The British Grotowski project - a reevaluation.

Lead Research Organisation: University of Kent
Department Name: Sch of Arts


Polish director Jerzy Grotowski's contribution to world theatre is widely acknowledged. He has a central position in Britain in theatre studies and a still vital influence on theatre-making, especially devising and actor training in what is loosely termed Physical Theatre. However, teachers, students, academics and practitioners interested in this work both theoretically and practically, struggle with a lack of precise knowledge and access to primary sources, key texts, and good translations of his main treatises, as well as clearly articulated and accessible documents of and reflections on his practices. There is also no systematic analysis of his influence on British theatre-making and university drama studies since 1965 and his initial work with Peter Brook at the RSC. This project will address these knowledge gaps through creating:

- a Critical Edition with an accompanying DVD of images, film and audio extracts;
- online materials that will reveal the range of influences Grotowski has had on artists, teachers, and producers in Britain, whilst providing access to and information about useful Grotowski-related resources;
- a multi-modal international conference for practitioners and academics in 2009, the 'Year of Grotowski'.

Through generating and disseminating materials in this range of modes and through a focussed studentship on Grotowski's legacy in Britain, the project will thus evaluate and clarify the nature of Grotowski's ongoing contribution to theatre studies and performance in Britain today, and his role in the development of Physical Theatre in Britain, both direct and indirect. Through revisiting and interrogating again Grotowski's life-work and legacy, the project will attempt to address two broad areas: the role of craft in acting and theatre-making, as well as what 'theatre's essence' is (Eugenio Barba, TDR, Fall 2002). Both were central concerns that preoccupied Grotowski throughout his working life and that, with the current shift to performance, we need to continually ask of the theatre.


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Description The AHRC-funded British Grotowski Project ran from September 2006 to September 2009. It re-evaluated the work of Polish theatre practitioner Jerzy Grotowski and his influence on British theatre especially. Grotowski's reception has for decades been hampered by a dearth of textual and audio-visual materials, misconceptions about his oeuvre, and limited access in the UK to his 'living tradition'. The project enabled direct experience of previously unknown aspects of Grotowski's oeuvre and which are part of the 'living tradition' of ongoing practical 'Grotowskian' research. As a result it reassessed how non-Polish speaking scholars and artists might understand his work. Its methodologies involved traditional scholarly research and publications (foregrounding historical, polylingual and editorial approaches) as well as practice as research. It included an AHRC-funded PhD student and a Research Assistant, Dr Giuliano Campo.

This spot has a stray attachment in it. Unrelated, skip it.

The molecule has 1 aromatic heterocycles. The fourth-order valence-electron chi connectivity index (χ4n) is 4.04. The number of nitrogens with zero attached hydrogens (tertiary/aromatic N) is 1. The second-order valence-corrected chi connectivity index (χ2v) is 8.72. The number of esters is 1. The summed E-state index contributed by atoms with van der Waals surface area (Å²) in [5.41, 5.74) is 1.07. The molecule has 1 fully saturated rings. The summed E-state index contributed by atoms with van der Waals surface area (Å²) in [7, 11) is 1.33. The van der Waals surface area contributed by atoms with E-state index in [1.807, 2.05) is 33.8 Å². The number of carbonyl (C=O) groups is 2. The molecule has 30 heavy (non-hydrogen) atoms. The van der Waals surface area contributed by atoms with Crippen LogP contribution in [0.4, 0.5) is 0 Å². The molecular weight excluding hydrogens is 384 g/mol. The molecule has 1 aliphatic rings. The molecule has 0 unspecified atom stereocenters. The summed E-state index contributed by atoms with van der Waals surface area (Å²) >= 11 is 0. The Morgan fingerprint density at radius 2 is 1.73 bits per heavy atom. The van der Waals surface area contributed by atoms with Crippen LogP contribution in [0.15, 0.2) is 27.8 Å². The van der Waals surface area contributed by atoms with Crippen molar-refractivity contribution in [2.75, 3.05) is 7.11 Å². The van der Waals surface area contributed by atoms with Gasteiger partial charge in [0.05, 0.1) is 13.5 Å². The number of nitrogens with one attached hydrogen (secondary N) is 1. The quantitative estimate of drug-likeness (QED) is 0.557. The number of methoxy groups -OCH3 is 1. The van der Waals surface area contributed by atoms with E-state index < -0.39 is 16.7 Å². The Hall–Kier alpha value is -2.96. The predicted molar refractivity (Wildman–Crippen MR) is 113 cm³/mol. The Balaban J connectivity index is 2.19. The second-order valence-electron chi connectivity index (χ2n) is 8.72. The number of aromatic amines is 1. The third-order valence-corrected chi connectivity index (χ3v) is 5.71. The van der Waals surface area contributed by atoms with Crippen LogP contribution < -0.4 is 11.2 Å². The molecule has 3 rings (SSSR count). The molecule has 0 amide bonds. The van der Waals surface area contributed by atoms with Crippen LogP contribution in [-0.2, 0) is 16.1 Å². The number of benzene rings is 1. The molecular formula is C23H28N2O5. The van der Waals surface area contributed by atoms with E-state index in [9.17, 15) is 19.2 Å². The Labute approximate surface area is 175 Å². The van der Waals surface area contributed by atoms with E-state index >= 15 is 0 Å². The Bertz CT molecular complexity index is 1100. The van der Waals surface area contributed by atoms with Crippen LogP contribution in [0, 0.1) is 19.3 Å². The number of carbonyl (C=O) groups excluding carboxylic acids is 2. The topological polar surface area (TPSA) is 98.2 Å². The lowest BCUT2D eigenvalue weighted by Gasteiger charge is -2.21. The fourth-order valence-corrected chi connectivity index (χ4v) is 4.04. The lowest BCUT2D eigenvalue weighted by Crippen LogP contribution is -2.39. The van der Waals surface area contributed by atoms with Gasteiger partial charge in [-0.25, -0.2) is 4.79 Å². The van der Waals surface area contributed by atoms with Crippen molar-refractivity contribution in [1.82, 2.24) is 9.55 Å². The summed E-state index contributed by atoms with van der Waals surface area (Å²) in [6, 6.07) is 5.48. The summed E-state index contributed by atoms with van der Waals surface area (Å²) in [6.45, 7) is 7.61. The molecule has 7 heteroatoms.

The project research brought Grotowski to theatre practitioners and scholars through several discoveries:

• It demonstrated the wider range of his influence, in Europe and Poland especially, which previously have been presented mostly through four books in English: Grotowski (1968), Kumiega (1985), Richards (1995), Schechner/Wolford (1997).

• It brought into the public domain new European perspectives, practices and audio-visual materials including translations from Polish, French and Italian.

• The screening of the subtitled Constant Prince film (with contextualising symposium and exhibition of scenographer Gurawski's sketches) showed his performance aesthetic and the evolution of visual ideas for The Constant Prince; this was elaborated in the touring exhibition

In addition, the research:

• challenged and realigned familiar constructions of Grotowski's oeuvre in what are normally considered separate phases of activity, and articulated the continuity in Grotowski's own processes.

• challenged misconceptions of Grotowski as an authoritarian director. The project's focus on collaborators and literary manager Flaszen and performer/teacher Molik helped dismantle these.

• highlighted the significance of text and dramaturgy in Grotowski's work. Allain's edited publication of Flaszen's collected writings revealed the complexity of the poetic language and dramaturgy being used in Grotowski's performances, which is usually ignored by non Polish-speaking critics. Similarly, the Molik book focussed on the richness of Grotowski's voice work.
Exploitation Route This twofold in relation to cultural understanding and theatre practice through:

• the enhancement of theatre skills, primarily in the area of actor training

• the development of new and more embodied understanding within the theatre profession of Jerzy Grotowski's oeuvre and contribution.
Sectors Creative Economy